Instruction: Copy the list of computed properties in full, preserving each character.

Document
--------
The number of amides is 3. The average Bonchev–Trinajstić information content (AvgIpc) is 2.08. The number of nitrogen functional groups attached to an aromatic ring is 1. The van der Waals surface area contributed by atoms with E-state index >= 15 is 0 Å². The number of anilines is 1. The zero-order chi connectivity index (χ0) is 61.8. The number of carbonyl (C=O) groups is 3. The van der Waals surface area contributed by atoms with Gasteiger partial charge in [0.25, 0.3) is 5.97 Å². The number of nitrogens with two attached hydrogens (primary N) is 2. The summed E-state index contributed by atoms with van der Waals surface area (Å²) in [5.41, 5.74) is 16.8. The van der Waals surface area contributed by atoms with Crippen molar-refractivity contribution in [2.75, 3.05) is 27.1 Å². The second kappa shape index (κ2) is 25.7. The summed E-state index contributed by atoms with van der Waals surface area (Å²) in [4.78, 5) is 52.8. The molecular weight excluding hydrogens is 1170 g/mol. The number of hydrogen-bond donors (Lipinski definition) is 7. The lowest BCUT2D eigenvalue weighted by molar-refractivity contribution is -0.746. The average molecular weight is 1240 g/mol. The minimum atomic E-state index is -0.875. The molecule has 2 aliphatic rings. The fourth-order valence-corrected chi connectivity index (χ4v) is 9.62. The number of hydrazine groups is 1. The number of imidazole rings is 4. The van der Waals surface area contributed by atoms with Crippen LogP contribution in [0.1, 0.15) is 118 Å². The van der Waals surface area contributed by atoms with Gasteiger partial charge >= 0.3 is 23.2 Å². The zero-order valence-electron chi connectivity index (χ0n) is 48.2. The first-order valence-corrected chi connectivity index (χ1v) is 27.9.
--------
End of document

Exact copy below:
The number of amides is 3. The average Bonchev–Trinajstić information content (AvgIpc) is 2.08. The number of nitrogen functional groups attached to an aromatic ring is 1. The van der Waals surface area contributed by atoms with E-state index >= 15 is 0 Å². The number of anilines is 1. The zero-order chi connectivity index (χ0) is 61.8. The number of carbonyl (C=O) groups is 3. The van der Waals surface area contributed by atoms with Gasteiger partial charge in [0.25, 0.3) is 5.97 Å². The number of nitrogens with two attached hydrogens (primary N) is 2. The summed E-state index contributed by atoms with van der Waals surface area (Å²) in [5.41, 5.74) is 16.8. The van der Waals surface area contributed by atoms with Crippen molar-refractivity contribution in [2.75, 3.05) is 27.1 Å². The second kappa shape index (κ2) is 25.7. The summed E-state index contributed by atoms with van der Waals surface area (Å²) in [4.78, 5) is 52.8. The molecular weight excluding hydrogens is 1170 g/mol. The number of hydrogen-bond donors (Lipinski definition) is 7. The lowest BCUT2D eigenvalue weighted by molar-refractivity contribution is -0.746. The average molecular weight is 1240 g/mol. The minimum atomic E-state index is -0.875. The molecule has 2 aliphatic rings. The fourth-order valence-corrected chi connectivity index (χ4v) is 9.62. The number of hydrazine groups is 1. The number of imidazole rings is 4. The van der Waals surface area contributed by atoms with Crippen LogP contribution in [0.1, 0.15) is 118 Å². The van der Waals surface area contributed by atoms with Gasteiger partial charge >= 0.3 is 23.2 Å². The zero-order valence-electron chi connectivity index (χ0n) is 48.2. The first-order valence-corrected chi connectivity index (χ1v) is 27.9.